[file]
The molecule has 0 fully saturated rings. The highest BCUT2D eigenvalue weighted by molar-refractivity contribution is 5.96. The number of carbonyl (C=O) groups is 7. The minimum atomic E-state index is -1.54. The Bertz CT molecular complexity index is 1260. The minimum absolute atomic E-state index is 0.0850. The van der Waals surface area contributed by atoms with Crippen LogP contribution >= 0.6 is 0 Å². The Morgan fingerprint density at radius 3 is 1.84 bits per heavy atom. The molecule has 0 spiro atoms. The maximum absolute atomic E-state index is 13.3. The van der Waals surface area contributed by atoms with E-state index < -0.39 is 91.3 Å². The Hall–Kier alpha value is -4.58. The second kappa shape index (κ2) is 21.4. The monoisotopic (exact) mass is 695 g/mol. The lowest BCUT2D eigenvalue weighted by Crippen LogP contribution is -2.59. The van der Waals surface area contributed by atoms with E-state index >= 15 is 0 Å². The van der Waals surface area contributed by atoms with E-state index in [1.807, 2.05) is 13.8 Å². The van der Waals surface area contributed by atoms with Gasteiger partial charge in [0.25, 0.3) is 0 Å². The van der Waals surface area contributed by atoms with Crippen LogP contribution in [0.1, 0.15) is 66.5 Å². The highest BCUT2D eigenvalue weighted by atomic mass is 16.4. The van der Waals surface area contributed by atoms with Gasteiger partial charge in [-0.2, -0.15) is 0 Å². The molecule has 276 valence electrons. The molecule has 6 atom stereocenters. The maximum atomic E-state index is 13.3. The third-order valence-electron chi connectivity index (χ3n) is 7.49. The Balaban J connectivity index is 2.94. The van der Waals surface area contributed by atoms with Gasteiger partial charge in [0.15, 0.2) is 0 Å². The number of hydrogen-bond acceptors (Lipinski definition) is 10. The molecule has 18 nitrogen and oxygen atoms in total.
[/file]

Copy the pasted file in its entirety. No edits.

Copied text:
The molecule has 0 fully saturated rings. The highest BCUT2D eigenvalue weighted by molar-refractivity contribution is 5.96. The number of carbonyl (C=O) groups is 7. The minimum atomic E-state index is -1.54. The Bertz CT molecular complexity index is 1260. The minimum absolute atomic E-state index is 0.0850. The van der Waals surface area contributed by atoms with Crippen LogP contribution >= 0.6 is 0 Å². The Morgan fingerprint density at radius 3 is 1.84 bits per heavy atom. The molecule has 0 spiro atoms. The maximum absolute atomic E-state index is 13.3. The van der Waals surface area contributed by atoms with E-state index < -0.39 is 91.3 Å². The Hall–Kier alpha value is -4.58. The second kappa shape index (κ2) is 21.4. The monoisotopic (exact) mass is 695 g/mol. The lowest BCUT2D eigenvalue weighted by Crippen LogP contribution is -2.59. The van der Waals surface area contributed by atoms with E-state index >= 15 is 0 Å². The van der Waals surface area contributed by atoms with E-state index in [1.807, 2.05) is 13.8 Å². The van der Waals surface area contributed by atoms with Gasteiger partial charge in [0.25, 0.3) is 0 Å². The van der Waals surface area contributed by atoms with Crippen LogP contribution in [0.1, 0.15) is 66.5 Å². The highest BCUT2D eigenvalue weighted by atomic mass is 16.4. The van der Waals surface area contributed by atoms with Gasteiger partial charge in [-0.2, -0.15) is 0 Å². The molecule has 276 valence electrons. The molecule has 6 atom stereocenters. The maximum atomic E-state index is 13.3. The third-order valence-electron chi connectivity index (χ3n) is 7.49. The Balaban J connectivity index is 2.94. The van der Waals surface area contributed by atoms with Gasteiger partial charge in [0.15, 0.2) is 0 Å². The number of hydrogen-bond acceptors (Lipinski definition) is 10. The molecule has 18 nitrogen and oxygen atoms in total.